After completing an eyewall replacement cyclone on Tuesday, Tropical Cyclone Marcus began to intensify quickly again on Wednesday.  Marcus exhibited a circular, symmetrical circulation.  There was a tiny circular eye at the center of circulation.  The strongest winds were occurring in a ring of thunderstorms that surrounded the small inner eye.  Recent satellite images suggested that another eyewall replacement cycle may be beginning.  A larger, outer eyewall appeared to have encircled the small inner eye.  Bands of showers and thunderstorms were revolving around the concentric eyewalls.  Storms in the core of Marcus were generating very well developed upper level divergence which was pumping mass away in all directions from the tropical cyclone.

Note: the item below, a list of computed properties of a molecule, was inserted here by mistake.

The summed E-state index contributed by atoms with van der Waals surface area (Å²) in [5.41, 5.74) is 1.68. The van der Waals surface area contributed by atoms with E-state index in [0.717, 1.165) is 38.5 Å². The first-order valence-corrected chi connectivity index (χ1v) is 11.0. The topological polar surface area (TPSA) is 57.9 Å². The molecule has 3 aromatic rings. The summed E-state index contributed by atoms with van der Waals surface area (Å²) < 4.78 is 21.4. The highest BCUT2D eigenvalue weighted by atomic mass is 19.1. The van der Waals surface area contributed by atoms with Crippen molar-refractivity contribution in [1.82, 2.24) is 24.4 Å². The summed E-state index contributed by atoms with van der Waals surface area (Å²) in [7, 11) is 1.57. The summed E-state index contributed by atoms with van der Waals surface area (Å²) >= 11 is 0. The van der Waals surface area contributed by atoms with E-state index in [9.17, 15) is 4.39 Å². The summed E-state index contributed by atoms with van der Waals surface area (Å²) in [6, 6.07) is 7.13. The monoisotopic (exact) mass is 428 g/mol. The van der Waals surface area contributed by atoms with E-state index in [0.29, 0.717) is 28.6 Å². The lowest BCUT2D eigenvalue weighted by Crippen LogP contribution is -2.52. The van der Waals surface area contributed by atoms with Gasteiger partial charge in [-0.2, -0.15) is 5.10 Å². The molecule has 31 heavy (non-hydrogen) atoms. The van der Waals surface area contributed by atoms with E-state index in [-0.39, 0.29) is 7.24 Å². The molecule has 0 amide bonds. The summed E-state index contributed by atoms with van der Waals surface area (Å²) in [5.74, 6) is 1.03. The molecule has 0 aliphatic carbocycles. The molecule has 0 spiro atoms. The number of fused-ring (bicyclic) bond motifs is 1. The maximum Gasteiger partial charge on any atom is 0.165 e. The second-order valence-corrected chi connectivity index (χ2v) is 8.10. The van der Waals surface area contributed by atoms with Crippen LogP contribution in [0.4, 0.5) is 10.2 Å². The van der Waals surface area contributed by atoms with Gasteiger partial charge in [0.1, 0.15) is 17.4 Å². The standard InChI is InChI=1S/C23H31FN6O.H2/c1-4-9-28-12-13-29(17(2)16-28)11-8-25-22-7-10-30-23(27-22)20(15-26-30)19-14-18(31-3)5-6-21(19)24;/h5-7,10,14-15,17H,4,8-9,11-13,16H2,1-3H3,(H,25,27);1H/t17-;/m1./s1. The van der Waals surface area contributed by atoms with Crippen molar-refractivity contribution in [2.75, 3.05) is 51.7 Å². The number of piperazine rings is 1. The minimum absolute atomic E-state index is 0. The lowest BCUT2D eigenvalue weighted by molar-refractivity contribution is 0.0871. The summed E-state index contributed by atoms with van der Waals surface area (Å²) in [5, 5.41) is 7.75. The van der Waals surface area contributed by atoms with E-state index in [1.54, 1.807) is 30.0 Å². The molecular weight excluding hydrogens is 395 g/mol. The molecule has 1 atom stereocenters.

As frequently happens during eyewall replacement cycles, Tropical Cyclone Marcus increased in size after Tuesday’s eyewall replacement cycle was completed.  Winds to hurricane/typhoon force extended out about 50 miles (85 km) from the center of circulation.  Winds to tropical storm force extended out 180 miles (290 km) from the center.  The Hurricane Intensity Index (HII) for Tropical Cyclone Marcus was 35.0.  The Hurricane Size Index (HSI) was 18.7 and the Hurricane Wind Intensity Size Index (HWISI) was 53.7.